In September 2021 a problem with a Waterville, Maine-based health center put more than 100,000 patient records at risk. According to a report from Becker’s Health IT, hard drives being used for healthcare data storage were improperly disposed of.

Since the drives were simple hard disk drives (HDDs) used for patient data storage, the breach of the unsecured and unencrypted drives put personally identifiable information (PII) and protected health information (PHI) of patients out into the world. Criminals had access to PII and PII, including patient names, addresses, birthdates, Social Security numbers, medical insurance information, lab results, medical record numbers and treatment records, according to the news report.

Unfortunately, this isn’t an anomaly. Data breaches — especially in the healthcare sector — are all too common today. There were more than 40 million patient records compromised between January and November 2021, according to Healthcare IT News. While most of the breaches were via network hacking, ransomware, and phishing, the onus is definitely on healthcare providers, including individual practice owners, to secure data wherever it exists.

Finding the right data security solutions in healthcare

Unlike other industries, healthcare data must be always on and always secure. There’s no way to isolate data or to eliminate access since a single patient’s data must be accessible to anyone who is treating them — e.g., doctors, nurses, and other healthcare providers — not to mention insurance billers and the patients themselves, who are increasingly asking for access. There is a way to simultaneously allow access and still keep things safe: Encryption.

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Healthcare practices can use drives that automatically encrypt data as it is written to the drive. While it’s possible to encrypt traditional hard disk drives (HDDs), there are several problems with using them extensively in the healthcare field.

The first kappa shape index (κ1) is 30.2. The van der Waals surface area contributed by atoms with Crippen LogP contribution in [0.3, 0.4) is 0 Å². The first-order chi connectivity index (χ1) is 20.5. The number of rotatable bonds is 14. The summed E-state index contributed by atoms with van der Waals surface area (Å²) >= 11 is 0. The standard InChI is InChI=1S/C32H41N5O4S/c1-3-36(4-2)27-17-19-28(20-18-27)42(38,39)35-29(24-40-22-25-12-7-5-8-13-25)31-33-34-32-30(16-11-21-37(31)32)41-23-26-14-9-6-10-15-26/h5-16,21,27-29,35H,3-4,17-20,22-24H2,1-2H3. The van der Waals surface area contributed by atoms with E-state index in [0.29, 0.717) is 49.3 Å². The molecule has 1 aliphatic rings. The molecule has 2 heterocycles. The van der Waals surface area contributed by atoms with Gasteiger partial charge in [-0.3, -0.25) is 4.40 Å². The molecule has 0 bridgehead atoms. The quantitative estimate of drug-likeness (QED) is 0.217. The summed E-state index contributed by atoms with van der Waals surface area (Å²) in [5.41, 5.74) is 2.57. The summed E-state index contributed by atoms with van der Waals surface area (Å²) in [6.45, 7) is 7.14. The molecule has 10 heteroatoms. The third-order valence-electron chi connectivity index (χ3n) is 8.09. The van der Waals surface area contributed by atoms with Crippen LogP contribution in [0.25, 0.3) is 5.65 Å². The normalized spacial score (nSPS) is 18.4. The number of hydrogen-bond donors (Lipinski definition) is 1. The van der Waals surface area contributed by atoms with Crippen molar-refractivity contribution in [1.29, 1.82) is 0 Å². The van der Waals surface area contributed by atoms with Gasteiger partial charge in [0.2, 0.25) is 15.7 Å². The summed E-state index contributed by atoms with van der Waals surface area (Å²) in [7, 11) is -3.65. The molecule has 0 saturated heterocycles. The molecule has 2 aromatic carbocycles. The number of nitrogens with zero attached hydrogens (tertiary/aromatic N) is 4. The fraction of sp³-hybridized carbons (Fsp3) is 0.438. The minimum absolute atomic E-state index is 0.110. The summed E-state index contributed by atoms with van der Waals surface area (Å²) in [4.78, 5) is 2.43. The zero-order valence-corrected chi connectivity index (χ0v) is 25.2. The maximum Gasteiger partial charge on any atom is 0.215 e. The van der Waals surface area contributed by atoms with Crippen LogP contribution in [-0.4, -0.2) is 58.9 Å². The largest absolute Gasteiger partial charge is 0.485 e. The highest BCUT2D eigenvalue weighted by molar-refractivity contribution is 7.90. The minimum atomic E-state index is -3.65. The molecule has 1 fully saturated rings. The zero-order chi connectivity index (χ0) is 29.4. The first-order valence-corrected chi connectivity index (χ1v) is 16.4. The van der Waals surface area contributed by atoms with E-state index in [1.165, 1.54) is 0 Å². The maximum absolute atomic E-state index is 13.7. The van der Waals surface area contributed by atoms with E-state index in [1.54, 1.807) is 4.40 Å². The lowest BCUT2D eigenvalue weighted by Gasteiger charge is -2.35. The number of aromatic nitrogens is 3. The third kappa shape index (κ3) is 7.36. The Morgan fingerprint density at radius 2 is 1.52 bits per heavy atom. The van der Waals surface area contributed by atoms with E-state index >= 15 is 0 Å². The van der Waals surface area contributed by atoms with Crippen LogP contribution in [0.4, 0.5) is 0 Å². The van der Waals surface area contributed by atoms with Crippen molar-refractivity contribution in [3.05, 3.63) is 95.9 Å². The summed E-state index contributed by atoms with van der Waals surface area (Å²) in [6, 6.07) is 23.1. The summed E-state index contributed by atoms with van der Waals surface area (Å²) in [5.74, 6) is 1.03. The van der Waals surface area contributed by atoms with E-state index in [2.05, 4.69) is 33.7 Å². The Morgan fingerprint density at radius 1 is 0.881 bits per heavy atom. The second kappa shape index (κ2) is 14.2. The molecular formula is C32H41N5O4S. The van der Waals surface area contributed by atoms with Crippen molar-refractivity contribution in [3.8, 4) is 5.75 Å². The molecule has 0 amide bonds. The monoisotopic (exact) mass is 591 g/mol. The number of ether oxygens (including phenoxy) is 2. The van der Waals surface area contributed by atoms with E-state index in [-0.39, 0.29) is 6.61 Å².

HDDs are inherently slow and can be unreliable, as they write data to a spinning disk called a platter and use an actuator arm and read/write heads. The arm has to locate the data, read it and retrieve it, which takes time, since data can be broken up and written to multiple places on the drive. It’s also important to note that any of the HDD mechanical parts can fail at any time. In addition, automatic encryption on HDDs is typically software-based and installed on the very drive that’s being protected. Given all of these HDD drawbacks, it’s not surprising that many healthcare practices are updating their data storage and switching over to solid state drives (SSDs).

Hardware-based encryption with SATA SSDs

At their most basic, high-capacity SATA SSDs are more reliable, faster and secure — characteristics that are necessary for storing what can be life-or-death patient data. From a reliability perspective, SSDs have no moving parts, and data is written and read via NAND flash — a non-volatile flash memory — which is always on and always available. Security is taken care of through SSDs’ use of hardware-based disk encryption via a dedicated crypto processor supporting data protection. As soon as something is written to the flash, it is encrypted automatically, which means that if someone gains access to the drive, it is extremely difficult to break the encryption and steal the data — even if someone walked off with the drive itself.

SSDs are also extremely fast compared to HDDs. Even the slowest SSDs are four times faster than the fastest HDDs. As points out, “An SSD-equipped PC will boot in far less than a minute, often in just seconds. A hard drive requires time to speed up to operating specs, and it will continue to be slower than an SSD during normal use. A PC or Mac with an SSD boots faster, launches and runs apps faster, and transfers files faster.” They’re also smaller, and they use less energy.

Using a SATA SSD, you can quickly and easily move the drive from machine to machine and from exam room to exam room, making it possible to take patient care up a notch while still ensuring security and reliability.

Learn more about the many ways SSDs can support innovation in healthcare practices — and prepare for your storage upgrade by taking this quick assessment to see which SSDs are best for your organization.

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Karen Stealey

Karen J. Stealey is a veteran business, health, lifestyle and technology journalist with a wide range of publishing experience. Her tech and business work has appeared in Forbes, BusinessWeek Online, Adweek, The New York Times, The Wall Street Journal, MyBusiness Magazine, Government Computer News, Workforce Management, CFO, Crain's New York and Crain's BtoB.

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